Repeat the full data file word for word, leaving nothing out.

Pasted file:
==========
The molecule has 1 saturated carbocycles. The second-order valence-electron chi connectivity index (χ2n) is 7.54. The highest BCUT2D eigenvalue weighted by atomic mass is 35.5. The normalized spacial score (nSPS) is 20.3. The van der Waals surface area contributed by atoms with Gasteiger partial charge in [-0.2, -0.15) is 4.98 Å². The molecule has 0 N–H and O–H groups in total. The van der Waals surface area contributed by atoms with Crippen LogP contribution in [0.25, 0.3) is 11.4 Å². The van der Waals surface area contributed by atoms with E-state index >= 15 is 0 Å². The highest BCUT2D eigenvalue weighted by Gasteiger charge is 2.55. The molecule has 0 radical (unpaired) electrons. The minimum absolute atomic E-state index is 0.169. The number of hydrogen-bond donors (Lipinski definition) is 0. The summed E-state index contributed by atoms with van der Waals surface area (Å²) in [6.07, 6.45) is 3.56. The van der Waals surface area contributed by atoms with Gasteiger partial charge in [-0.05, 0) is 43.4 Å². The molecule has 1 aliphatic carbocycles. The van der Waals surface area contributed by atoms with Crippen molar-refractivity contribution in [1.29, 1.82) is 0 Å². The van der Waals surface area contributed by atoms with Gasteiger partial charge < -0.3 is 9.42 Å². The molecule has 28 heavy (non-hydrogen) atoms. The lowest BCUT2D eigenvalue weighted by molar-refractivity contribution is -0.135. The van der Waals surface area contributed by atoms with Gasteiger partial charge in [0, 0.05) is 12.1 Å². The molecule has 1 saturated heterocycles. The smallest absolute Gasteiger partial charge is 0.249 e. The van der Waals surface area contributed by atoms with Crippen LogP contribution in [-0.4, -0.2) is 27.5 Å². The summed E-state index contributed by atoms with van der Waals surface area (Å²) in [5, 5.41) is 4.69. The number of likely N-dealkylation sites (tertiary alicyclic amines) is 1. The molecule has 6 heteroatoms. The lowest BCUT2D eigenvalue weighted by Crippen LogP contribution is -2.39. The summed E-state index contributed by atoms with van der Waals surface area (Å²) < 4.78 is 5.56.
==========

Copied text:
The molecule has 1 saturated carbocycles. The second-order valence-electron chi connectivity index (χ2n) is 7.54. The highest BCUT2D eigenvalue weighted by atomic mass is 35.5. The normalized spacial score (nSPS) is 20.3. The van der Waals surface area contributed by atoms with Gasteiger partial charge in [-0.2, -0.15) is 4.98 Å². The molecule has 0 N–H and O–H groups in total. The van der Waals surface area contributed by atoms with Crippen LogP contribution in [0.25, 0.3) is 11.4 Å². The van der Waals surface area contributed by atoms with E-state index >= 15 is 0 Å². The highest BCUT2D eigenvalue weighted by Gasteiger charge is 2.55. The molecule has 0 radical (unpaired) electrons. The minimum absolute atomic E-state index is 0.169. The number of hydrogen-bond donors (Lipinski definition) is 0. The summed E-state index contributed by atoms with van der Waals surface area (Å²) in [6.07, 6.45) is 3.56. The van der Waals surface area contributed by atoms with Gasteiger partial charge in [-0.05, 0) is 43.4 Å². The molecule has 1 aliphatic carbocycles. The van der Waals surface area contributed by atoms with Crippen molar-refractivity contribution in [1.29, 1.82) is 0 Å². The van der Waals surface area contributed by atoms with Gasteiger partial charge < -0.3 is 9.42 Å². The molecule has 28 heavy (non-hydrogen) atoms. The lowest BCUT2D eigenvalue weighted by molar-refractivity contribution is -0.135. The van der Waals surface area contributed by atoms with Gasteiger partial charge in [0, 0.05) is 12.1 Å². The molecule has 1 saturated heterocycles. The smallest absolute Gasteiger partial charge is 0.249 e. The van der Waals surface area contributed by atoms with Crippen LogP contribution in [-0.4, -0.2) is 27.5 Å². The summed E-state index contributed by atoms with van der Waals surface area (Å²) in [5, 5.41) is 4.69. The number of likely N-dealkylation sites (tertiary alicyclic amines) is 1. The molecule has 6 heteroatoms. The lowest BCUT2D eigenvalue weighted by Crippen LogP contribution is -2.39. The summed E-state index contributed by atoms with van der Waals surface area (Å²) < 4.78 is 5.56.